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The entire Navigate the Chaos collection of all 365 blog posts is now available in a paperback entitled Navigate the Chaos (795 pages for $24.99). A smaller collection of thoughts from the Navigate the Chaos collection is available in paperback entitled Wonder (94 pages for $4.99)

How often do you reflect upon your relationships?

Today is July 21 and the Navigate the Chaos question to consider is “how often do you reflect upon your relationships?” Those who navigate the chaos understand they have multiple relationships to tend to as they travel down their path of translating their dreams into reality. We have relationships with ourselves, each other, strangers, colleagues, family members, and nature. We do not live in a vacuum and have many relationships over our lifetime.

Perhaps the one relationship that goes often overlooked is our ability to connect with nature. It offers, after all, a tremendous benefit for those navigating the chaos. Unfortunately, never have we been so far from merging with the natural world and so divorced from nature. By 2050, 66% of the world’s population is projected to live in cities. According to a study sponsored by the Environmental Protection Agency, the average American spends 93% of his or her time indoors.

But the good news is that even a small amount of time in nature can have an impact on your health. A two-hour forest bath will help you to unplug from technology and slow down. It will bring you into the present moment and de-stress and relax you. In Japan, the practice of forest bathing, or shinrin-yoku has existed for centuries. Shinrin in Japanese means “forest,” and yoku means “bath.” So shinrin-yoku means bathing in the forest atmosphere or taking in the forest through your senses.

This is not exercise, or hiking, or jogging. It is simply being in nature, connecting with it through your senses of sight, hearing, taste, smell, and touch. Shinrin-yoku is like a bridge. By opening your senses, it bridges the gap between you and the natural world. In other words, being in nature helps you reflect upon your relationship with the larger world around you.

Studies have confirmed that spending time within a forest setting can reduce psychological stress, depressive symptoms, and hostility, while at the same time improving sleep and increasing both vigor and a feeling of liveliness," reports Mother Earth News. "These subjective changes match up nicely with objective results reported in nearly a dozen studies involving 24 forests—lower levels of cortisol and lower blood pressure and pulse rate." Just the smell of trees has health benefits.

"Chemicals secreted by trees, known as phytoncides, have been linked with improved immune defense as well as a reduction in anxiety and increase in pain threshold," reports Slate in an article on the health benefits of nature. Studies have also shown that children with ADHD who play in a green outdoor environment, rather than an indoor or constructed environment, show a decrease in their symptoms. Even just living around more trees means a healthier overall mental state.

A recent study showed that Londoners who live near trees take fewer antidepressants. While the benefits of taking a walk through a forest are clear, what is less understood is the value of silence one encounters during such an experience. British philosopher Alan Watts wrote Hermits in New York to help people understand the value of becoming quiet to see and hear. People who successfully navigate the chaos understand the value of solitude. Watts wrote:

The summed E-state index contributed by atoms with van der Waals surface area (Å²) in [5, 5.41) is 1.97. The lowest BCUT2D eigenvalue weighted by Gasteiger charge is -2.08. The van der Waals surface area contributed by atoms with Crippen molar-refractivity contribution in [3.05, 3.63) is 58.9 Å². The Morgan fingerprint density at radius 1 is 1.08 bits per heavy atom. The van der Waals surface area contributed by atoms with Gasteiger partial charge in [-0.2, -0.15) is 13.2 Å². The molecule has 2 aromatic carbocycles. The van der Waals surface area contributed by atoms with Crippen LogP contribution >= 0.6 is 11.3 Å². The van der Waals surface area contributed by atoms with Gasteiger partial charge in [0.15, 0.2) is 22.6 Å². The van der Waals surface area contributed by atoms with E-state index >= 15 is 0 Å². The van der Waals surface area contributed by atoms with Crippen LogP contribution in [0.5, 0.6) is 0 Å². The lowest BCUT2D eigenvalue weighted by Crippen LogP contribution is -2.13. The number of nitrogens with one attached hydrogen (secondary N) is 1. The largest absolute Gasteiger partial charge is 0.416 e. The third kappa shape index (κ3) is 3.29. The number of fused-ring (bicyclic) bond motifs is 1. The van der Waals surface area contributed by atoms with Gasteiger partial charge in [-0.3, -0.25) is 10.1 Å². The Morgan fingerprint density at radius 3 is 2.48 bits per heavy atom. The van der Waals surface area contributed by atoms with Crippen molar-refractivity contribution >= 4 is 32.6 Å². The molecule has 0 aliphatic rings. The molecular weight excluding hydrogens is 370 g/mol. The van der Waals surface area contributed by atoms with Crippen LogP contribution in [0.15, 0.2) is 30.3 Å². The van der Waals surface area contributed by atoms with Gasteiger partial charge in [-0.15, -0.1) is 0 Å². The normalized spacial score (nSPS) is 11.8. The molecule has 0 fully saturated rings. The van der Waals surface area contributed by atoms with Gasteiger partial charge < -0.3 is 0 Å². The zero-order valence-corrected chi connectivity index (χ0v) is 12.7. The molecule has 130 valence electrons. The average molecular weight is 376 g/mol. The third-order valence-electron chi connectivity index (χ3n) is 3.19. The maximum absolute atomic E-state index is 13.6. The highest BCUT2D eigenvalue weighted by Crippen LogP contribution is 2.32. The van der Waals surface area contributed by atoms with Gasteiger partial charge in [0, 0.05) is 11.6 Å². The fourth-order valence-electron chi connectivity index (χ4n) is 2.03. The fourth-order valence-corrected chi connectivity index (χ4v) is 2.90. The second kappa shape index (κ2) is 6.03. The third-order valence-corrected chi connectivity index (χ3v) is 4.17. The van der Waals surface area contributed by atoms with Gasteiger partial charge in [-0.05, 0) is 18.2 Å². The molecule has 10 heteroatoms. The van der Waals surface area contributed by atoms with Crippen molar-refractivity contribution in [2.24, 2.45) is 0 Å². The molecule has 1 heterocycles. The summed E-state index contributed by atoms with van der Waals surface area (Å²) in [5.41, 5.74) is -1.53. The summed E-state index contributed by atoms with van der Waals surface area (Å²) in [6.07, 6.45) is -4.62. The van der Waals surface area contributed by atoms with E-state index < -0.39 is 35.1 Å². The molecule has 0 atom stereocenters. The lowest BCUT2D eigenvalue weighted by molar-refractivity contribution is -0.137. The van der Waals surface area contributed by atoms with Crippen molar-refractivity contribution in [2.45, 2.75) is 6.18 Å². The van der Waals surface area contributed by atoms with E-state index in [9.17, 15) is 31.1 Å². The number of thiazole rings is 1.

“Let us take hermits. People today think being a hermit is a very unhealthy thing to do. Very antisocial, does not contribute anything to everybody else - because everybody else is busy contributing like blazes, and a few people have to run off and get out of the way. But I'll tell you what hermits realize. If you go off into a far, far forest and get incredibly quiet, you'll come to understand that you're connected with everything. That every little insect that comes buzzing around you is a messenger, and that little insect is connected with human beings everywhere else. You can hear. You become incredibly sensitive in your ears, and you hear far-off sounds. And just by the very nature of isolating yourself and becoming quiet, you become intensely aware of your relationship with everything else that's going on.”

Now for some, who have an ego-centric view of the world where they are the center of the universe, today’s question will probably go unnoticed. For others, however, those who successfully navigate the chaos, they understand they are part of a larger world. The universe revolves around the sun, not their ego.

To navigate the chaos it is important to reflect upon your relationships with yourself, those closest to you, strangers, those who are unable to help you, and nature. How you relate matters. Somewhere along your path you will need the support, help, and encouragement of those around you. Nature will play a role in how you succeed.

Albert Einstein wrote: “A human being is a part of the whole called by us universe, a part limited in time and space. He experiences himself, his thoughts and feeling as something separated from the rest, a kind of optical delusion of his consciousness. This delusion is a kind of prison for us, restricting us to our personal desires and to affection for a few persons nearest to us. Our task must be to free ourselves from this prison by widening our circle of compassion to embrace all living creatures and the whole of nature in its beauty.”

  • How often do you reflect upon your relationships?

  • How often do you ‘widen your circle of compassion to embrace all living creatures and the whole of nature in its beauty?

  • How often do you spend time outdoors with no real purpose other than being one with the surrounding nature?


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